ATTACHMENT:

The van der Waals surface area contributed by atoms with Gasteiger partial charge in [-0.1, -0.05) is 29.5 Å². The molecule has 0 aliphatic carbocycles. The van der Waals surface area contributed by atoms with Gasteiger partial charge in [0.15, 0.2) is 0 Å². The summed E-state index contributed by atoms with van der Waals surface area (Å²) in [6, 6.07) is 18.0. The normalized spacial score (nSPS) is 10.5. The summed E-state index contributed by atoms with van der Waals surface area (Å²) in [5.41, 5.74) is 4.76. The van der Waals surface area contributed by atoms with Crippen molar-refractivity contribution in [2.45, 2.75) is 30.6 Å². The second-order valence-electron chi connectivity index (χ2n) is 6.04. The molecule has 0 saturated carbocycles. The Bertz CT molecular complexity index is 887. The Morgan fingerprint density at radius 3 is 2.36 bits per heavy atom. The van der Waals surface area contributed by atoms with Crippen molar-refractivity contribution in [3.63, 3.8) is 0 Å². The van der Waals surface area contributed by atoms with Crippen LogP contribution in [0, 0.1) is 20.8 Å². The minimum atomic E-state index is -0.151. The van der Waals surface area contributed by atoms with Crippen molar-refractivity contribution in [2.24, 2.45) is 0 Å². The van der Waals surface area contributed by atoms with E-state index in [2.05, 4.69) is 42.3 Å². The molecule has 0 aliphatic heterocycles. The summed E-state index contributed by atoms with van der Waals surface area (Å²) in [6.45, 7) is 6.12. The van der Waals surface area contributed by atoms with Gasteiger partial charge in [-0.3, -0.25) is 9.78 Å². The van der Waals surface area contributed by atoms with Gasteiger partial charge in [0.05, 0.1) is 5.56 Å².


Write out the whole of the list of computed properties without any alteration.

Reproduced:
The van der Waals surface area contributed by atoms with Gasteiger partial charge in [-0.1, -0.05) is 29.5 Å². The molecule has 0 aliphatic carbocycles. The van der Waals surface area contributed by atoms with Gasteiger partial charge in [0.15, 0.2) is 0 Å². The summed E-state index contributed by atoms with van der Waals surface area (Å²) in [6, 6.07) is 18.0. The normalized spacial score (nSPS) is 10.5. The summed E-state index contributed by atoms with van der Waals surface area (Å²) in [5.41, 5.74) is 4.76. The van der Waals surface area contributed by atoms with Crippen molar-refractivity contribution in [2.45, 2.75) is 30.6 Å². The second-order valence-electron chi connectivity index (χ2n) is 6.04. The molecule has 0 saturated carbocycles. The Bertz CT molecular complexity index is 887. The Morgan fingerprint density at radius 3 is 2.36 bits per heavy atom. The van der Waals surface area contributed by atoms with Crippen molar-refractivity contribution in [3.63, 3.8) is 0 Å². The van der Waals surface area contributed by atoms with Crippen LogP contribution in [0, 0.1) is 20.8 Å². The minimum atomic E-state index is -0.151. The van der Waals surface area contributed by atoms with Crippen molar-refractivity contribution in [2.24, 2.45) is 0 Å². The van der Waals surface area contributed by atoms with E-state index in [2.05, 4.69) is 42.3 Å². The molecule has 0 aliphatic heterocycles. The summed E-state index contributed by atoms with van der Waals surface area (Å²) in [6.45, 7) is 6.12. The van der Waals surface area contributed by atoms with Gasteiger partial charge in [-0.3, -0.25) is 9.78 Å². The van der Waals surface area contributed by atoms with Gasteiger partial charge in [0.05, 0.1) is 5.56 Å².